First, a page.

The President called for corporate tax rate reduction -- without losing revenue -- and made a nod to individual tax reform, but didn't sound like he will lead the charge for tax simplification. He also got on the bandwagon for repealing the hated 1099 expansion enacted for 2012 in his own health care bill. Howard Gleckman at TaxVox pretty much covers it here:
What he said: We need a competitive corporate tax system with low rates and fewer tax preferences that raises the same amount of money as the current corporate tax system.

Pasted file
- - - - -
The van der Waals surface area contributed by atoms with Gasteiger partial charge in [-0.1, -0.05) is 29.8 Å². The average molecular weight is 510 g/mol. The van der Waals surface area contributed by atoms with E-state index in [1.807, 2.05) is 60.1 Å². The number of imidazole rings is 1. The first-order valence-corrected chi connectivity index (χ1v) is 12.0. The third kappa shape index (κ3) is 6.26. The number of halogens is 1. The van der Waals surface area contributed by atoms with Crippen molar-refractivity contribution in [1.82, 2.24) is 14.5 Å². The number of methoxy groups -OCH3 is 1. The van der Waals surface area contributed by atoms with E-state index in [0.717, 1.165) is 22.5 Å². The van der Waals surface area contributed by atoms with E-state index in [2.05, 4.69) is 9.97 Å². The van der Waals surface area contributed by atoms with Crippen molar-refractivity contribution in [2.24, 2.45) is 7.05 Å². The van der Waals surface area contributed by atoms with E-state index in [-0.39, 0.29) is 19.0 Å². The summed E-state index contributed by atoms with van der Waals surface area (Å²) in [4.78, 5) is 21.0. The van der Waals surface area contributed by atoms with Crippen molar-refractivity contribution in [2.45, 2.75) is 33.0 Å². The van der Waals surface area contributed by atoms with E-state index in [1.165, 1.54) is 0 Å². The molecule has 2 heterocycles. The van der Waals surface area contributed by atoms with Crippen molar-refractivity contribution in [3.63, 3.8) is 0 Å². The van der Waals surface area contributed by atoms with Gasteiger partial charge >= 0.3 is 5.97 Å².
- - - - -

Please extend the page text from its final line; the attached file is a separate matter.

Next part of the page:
What he didn’t say: How we’d get there and–except for a passing reference to ending oil subsidies–which business tax breaks he’d repeal. What role business must play in helping reduce the deficit.
What he said: We should simplify the individual tax code.
What he didn’t say: That’d he’d take the lead in such an initiative. Instead he said merely that he would be “prepared to join” a congressional effort to restructure the individual code. This moves the nation about six inches in the direction of a serious rewrite of the tax law.
So -- just words. Dean Zerbe at Forbes says it will be at least two years before the words turn into action.
Robert D. Flach notices that the President's call for tax simplification was almost in the same breath as a call for complication -- a permanent college tuition tax credit.
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